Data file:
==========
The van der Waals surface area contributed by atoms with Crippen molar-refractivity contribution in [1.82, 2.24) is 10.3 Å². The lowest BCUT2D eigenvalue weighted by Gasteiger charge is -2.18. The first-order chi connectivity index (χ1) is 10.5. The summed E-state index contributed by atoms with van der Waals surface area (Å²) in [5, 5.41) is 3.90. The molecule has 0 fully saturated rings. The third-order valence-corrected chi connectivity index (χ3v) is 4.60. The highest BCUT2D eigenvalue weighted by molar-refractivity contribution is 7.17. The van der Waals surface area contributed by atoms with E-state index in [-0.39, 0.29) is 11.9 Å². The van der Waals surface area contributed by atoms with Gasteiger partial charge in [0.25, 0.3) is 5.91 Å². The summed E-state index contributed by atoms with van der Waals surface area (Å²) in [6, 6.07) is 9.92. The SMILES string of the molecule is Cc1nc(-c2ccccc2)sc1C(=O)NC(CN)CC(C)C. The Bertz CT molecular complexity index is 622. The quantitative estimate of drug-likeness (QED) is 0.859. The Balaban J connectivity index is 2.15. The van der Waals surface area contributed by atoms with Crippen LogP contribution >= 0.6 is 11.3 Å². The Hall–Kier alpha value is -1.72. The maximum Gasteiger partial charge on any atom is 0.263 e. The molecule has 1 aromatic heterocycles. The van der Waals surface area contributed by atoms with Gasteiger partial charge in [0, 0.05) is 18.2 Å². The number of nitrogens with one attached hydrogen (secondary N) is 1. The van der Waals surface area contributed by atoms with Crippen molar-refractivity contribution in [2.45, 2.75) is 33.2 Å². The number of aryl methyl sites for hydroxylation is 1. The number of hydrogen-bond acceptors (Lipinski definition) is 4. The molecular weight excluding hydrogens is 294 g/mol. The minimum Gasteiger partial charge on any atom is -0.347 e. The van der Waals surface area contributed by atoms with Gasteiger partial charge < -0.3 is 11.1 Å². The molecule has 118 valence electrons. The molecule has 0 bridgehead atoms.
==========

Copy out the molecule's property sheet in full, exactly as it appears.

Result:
The van der Waals surface area contributed by atoms with Crippen molar-refractivity contribution in [1.82, 2.24) is 10.3 Å². The lowest BCUT2D eigenvalue weighted by Gasteiger charge is -2.18. The first-order chi connectivity index (χ1) is 10.5. The summed E-state index contributed by atoms with van der Waals surface area (Å²) in [5, 5.41) is 3.90. The molecule has 0 fully saturated rings. The third-order valence-corrected chi connectivity index (χ3v) is 4.60. The highest BCUT2D eigenvalue weighted by molar-refractivity contribution is 7.17. The van der Waals surface area contributed by atoms with E-state index in [-0.39, 0.29) is 11.9 Å². The van der Waals surface area contributed by atoms with Gasteiger partial charge in [0.25, 0.3) is 5.91 Å². The summed E-state index contributed by atoms with van der Waals surface area (Å²) in [6, 6.07) is 9.92. The SMILES string of the molecule is Cc1nc(-c2ccccc2)sc1C(=O)NC(CN)CC(C)C. The Bertz CT molecular complexity index is 622. The quantitative estimate of drug-likeness (QED) is 0.859. The Balaban J connectivity index is 2.15. The van der Waals surface area contributed by atoms with Crippen LogP contribution >= 0.6 is 11.3 Å². The Hall–Kier alpha value is -1.72. The maximum Gasteiger partial charge on any atom is 0.263 e. The molecule has 1 aromatic heterocycles. The van der Waals surface area contributed by atoms with Gasteiger partial charge in [0, 0.05) is 18.2 Å². The number of nitrogens with one attached hydrogen (secondary N) is 1. The van der Waals surface area contributed by atoms with Crippen molar-refractivity contribution in [2.45, 2.75) is 33.2 Å². The number of aryl methyl sites for hydroxylation is 1. The number of hydrogen-bond acceptors (Lipinski definition) is 4. The molecular weight excluding hydrogens is 294 g/mol. The minimum Gasteiger partial charge on any atom is -0.347 e. The van der Waals surface area contributed by atoms with Gasteiger partial charge < -0.3 is 11.1 Å². The molecule has 118 valence electrons. The molecule has 0 bridgehead atoms.